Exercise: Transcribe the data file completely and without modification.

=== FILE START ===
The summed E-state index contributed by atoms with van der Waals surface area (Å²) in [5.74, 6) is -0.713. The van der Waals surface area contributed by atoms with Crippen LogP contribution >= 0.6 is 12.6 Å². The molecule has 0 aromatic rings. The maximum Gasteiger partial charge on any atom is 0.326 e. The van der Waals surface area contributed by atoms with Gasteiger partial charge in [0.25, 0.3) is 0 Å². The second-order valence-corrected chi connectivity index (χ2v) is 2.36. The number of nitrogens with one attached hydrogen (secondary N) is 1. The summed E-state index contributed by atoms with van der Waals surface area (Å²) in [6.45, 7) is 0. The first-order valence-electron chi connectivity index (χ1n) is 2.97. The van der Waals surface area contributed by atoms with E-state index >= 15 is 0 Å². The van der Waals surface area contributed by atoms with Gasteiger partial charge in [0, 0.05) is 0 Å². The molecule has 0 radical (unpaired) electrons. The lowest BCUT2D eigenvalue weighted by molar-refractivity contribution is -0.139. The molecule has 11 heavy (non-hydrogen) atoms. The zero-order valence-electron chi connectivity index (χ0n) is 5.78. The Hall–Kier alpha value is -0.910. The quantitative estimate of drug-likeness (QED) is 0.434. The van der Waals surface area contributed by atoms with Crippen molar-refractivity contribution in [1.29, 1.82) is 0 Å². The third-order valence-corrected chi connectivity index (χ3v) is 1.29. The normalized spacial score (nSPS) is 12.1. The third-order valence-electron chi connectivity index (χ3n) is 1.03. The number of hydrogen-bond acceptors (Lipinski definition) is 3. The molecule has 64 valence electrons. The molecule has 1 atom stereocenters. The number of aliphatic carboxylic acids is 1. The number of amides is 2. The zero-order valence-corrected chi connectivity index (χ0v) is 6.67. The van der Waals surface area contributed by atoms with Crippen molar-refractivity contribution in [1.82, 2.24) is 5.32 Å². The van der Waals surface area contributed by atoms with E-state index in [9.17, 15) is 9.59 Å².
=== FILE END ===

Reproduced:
The summed E-state index contributed by atoms with van der Waals surface area (Å²) in [5.74, 6) is -0.713. The van der Waals surface area contributed by atoms with Crippen LogP contribution >= 0.6 is 12.6 Å². The molecule has 0 aromatic rings. The maximum Gasteiger partial charge on any atom is 0.326 e. The van der Waals surface area contributed by atoms with Gasteiger partial charge in [0.25, 0.3) is 0 Å². The second-order valence-corrected chi connectivity index (χ2v) is 2.36. The number of nitrogens with one attached hydrogen (secondary N) is 1. The summed E-state index contributed by atoms with van der Waals surface area (Å²) in [6.45, 7) is 0. The first-order valence-electron chi connectivity index (χ1n) is 2.97. The van der Waals surface area contributed by atoms with E-state index >= 15 is 0 Å². The van der Waals surface area contributed by atoms with Gasteiger partial charge in [0, 0.05) is 0 Å². The molecule has 0 radical (unpaired) electrons. The lowest BCUT2D eigenvalue weighted by molar-refractivity contribution is -0.139. The molecule has 11 heavy (non-hydrogen) atoms. The zero-order valence-electron chi connectivity index (χ0n) is 5.78. The Hall–Kier alpha value is -0.910. The quantitative estimate of drug-likeness (QED) is 0.434. The van der Waals surface area contributed by atoms with Crippen molar-refractivity contribution in [1.29, 1.82) is 0 Å². The third-order valence-corrected chi connectivity index (χ3v) is 1.29. The normalized spacial score (nSPS) is 12.1. The third-order valence-electron chi connectivity index (χ3n) is 1.03. The number of hydrogen-bond acceptors (Lipinski definition) is 3. The molecule has 64 valence electrons. The molecule has 1 atom stereocenters. The number of aliphatic carboxylic acids is 1. The number of amides is 2. The zero-order valence-corrected chi connectivity index (χ0v) is 6.67. The van der Waals surface area contributed by atoms with Crippen molar-refractivity contribution in [1.82, 2.24) is 5.32 Å². The van der Waals surface area contributed by atoms with E-state index in [9.17, 15) is 9.59 Å².